I was in Kuala Lumpur on business for a week and thought it would be worth trying a new hotel. I had stayed at the Mandarin Oriental before and, while I liked it's location (right next to the Petronas Towers), I felt that it was a little dated and in need of a refresh. Not to mention that it's very large and somewhat impersonal.
I joined the Leading Hotels of the WorldLeaders Club program earlier this year (at a friend's suggestion) and was interested to see what they offered, especially as the program includes a free room category upgrade at time of booking. There's only one KL hotel in the LHW list, The Majestic. I liked the look of the room and decided to give it a go. The rate was reasonable and it was a suite for the same price as a deluxe room.
When I first at the airport, I wasn't met by a car (like I had been when I stayed at the Mandarin Oriental) but was greeted nonetheless by a gentleman who had purchased a KLIA Express train ticket for me. A colleague of his escorted me to the correct train, so I wouldn't be lost, and informed me that I'd be met in KL by a driver. This is, indeed, what happened. Given that the train ride was only twenty minutes, this did seem a sensible way to make the journey (my first drive had taken 45 minutes). However, this was only satisfactory, because I was travelling alone. Had I been with my family, this would not have been an ideal scenario. Imagine a travelling circus going up and down escalators with toddlers and luggage. In that case, I would have preferred to have been met by a car at the airport.
My driver was very courteous, but he dropped me off at the wrong entrance to the hotel. This was put right when I tried to check-in. At first, I thought I'd come to the wrong hotel, because it was huge and nothing like the photograph. It turns out that I was meant to go to the old wing of the hotel (the "Majestic Wing"). Instead, I had been shown into the cavernous lobby of the new hotel wing, which is a high-rise.
At first, the sound of going to the 'old wing' wasn't appealing. But, it's anything but. The older part of the hotel is much more magical. It has been beautifully restored in a colonial style that was very tasteful. Normally, I prefer more modern fixtures and fittings, but they had done a superb job. I passed the tea room and dining area, where a Jazz singer was crooning smoothly to a backing band. In places, the hotel has a slight Deco feeling to it. The doormen at the old wing wore pith helmets and reminded me of the Raffles hotel in Singapore. It transports you back in time.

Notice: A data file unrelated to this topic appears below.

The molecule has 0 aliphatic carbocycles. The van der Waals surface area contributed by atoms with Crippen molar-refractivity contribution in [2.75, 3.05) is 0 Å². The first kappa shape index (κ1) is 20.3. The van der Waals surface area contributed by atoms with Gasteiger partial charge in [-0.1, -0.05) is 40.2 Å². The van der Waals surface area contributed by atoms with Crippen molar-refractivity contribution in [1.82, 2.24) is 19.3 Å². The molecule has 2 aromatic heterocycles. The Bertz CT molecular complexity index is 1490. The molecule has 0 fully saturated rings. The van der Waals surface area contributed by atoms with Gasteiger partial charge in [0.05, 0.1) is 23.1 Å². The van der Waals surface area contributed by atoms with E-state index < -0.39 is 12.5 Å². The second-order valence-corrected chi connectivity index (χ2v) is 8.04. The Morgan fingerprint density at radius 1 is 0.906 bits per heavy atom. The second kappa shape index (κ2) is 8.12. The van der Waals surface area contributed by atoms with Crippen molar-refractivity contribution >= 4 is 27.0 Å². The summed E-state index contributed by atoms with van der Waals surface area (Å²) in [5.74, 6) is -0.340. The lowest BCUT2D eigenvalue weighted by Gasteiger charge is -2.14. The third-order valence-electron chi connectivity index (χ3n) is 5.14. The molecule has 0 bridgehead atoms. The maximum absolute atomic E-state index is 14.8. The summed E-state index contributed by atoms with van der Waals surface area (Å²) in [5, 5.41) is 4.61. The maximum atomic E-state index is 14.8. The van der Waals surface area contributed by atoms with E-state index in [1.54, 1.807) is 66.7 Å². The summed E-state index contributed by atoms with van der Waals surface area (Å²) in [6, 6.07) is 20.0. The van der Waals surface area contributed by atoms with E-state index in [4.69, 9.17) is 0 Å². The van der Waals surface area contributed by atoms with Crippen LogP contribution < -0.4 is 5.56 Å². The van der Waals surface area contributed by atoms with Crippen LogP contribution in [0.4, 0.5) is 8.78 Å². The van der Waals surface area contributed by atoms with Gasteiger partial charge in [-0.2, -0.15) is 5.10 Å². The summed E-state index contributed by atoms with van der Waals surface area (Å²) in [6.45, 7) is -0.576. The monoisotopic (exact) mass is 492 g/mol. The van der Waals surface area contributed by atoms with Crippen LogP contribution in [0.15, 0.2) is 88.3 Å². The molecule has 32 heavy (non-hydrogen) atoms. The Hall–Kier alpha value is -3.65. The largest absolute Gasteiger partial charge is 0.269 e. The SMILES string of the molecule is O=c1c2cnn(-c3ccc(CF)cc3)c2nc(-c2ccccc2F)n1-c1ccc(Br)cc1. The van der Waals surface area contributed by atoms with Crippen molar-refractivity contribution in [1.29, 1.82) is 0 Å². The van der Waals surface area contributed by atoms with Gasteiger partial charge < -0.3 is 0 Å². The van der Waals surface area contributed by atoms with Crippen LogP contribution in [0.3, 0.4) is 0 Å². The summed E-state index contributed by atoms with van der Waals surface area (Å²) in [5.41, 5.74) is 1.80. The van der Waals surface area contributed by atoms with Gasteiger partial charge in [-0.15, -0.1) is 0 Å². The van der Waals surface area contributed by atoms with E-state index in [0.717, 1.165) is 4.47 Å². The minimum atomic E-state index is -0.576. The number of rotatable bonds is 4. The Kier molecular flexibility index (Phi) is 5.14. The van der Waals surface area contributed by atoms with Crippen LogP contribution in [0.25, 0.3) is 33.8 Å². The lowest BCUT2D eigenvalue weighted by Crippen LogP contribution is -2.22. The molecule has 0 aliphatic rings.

The staff where very eager to please. I was introduced to my butler, who acted as a personal concierge, inviting me to request anything of them. The room was newly decorated and nicely turned out. I found the work area in the sitting room to be comfortable and spacious. There are plenty of surfaces scattered around to accommodate a flexible schedule. The vanity in the bathroom might be a tad small for two to share, but the bathroom itself is large.
There is a Spa next door that is ostensibly part of the hotel, but run by different management. They have their own pool, which is smaller than the main pool, but more convenient to get to. You need to get permission in advance, however, as it's reserved only for spa guests. My LHW booking came with a voucher for a fee treatment. This challenged the Spa staff, as they had never seen one before. After ten minutes of telephone calls to various managers, they agreed to take me into their care.
The main hotel gym and pool are both located in the other building, so you have to parade yourself in a towel past people having tea or dinner, while a band is playing in the evening band, which is not ideal. The gym is open 24 hours, which is wonderful. The equipment is very new, but spartan. I would have loved to see a rowing machine and a few more weight machines (although they have plenty of free weights). The pool is a good size, but I have yet to come across a dressing room, although you could use the bathroom to change in.
I have very few, minor complaints. For instance, the Internet is incredibly slow, even if you pay for the 2Mbps service (which is nowhere near), but the staff did their best to help work something out and comp'd the fees. I think a lot of the staff was new. There was only one person who was truly capable, so I sought out her help as much as possible. That said, the others really wanted to do their best, so I was forgiving.
The location of the hotel is decent, but you will want to go everywhere by car. There's very little to explore nearby on foot. This is very different from staying at Petronas Towers, which has an enormous shopping complex on its doorstep. However, the Majestic offers a point-to-point, complimentary car with driver service, so this wasn't a problem.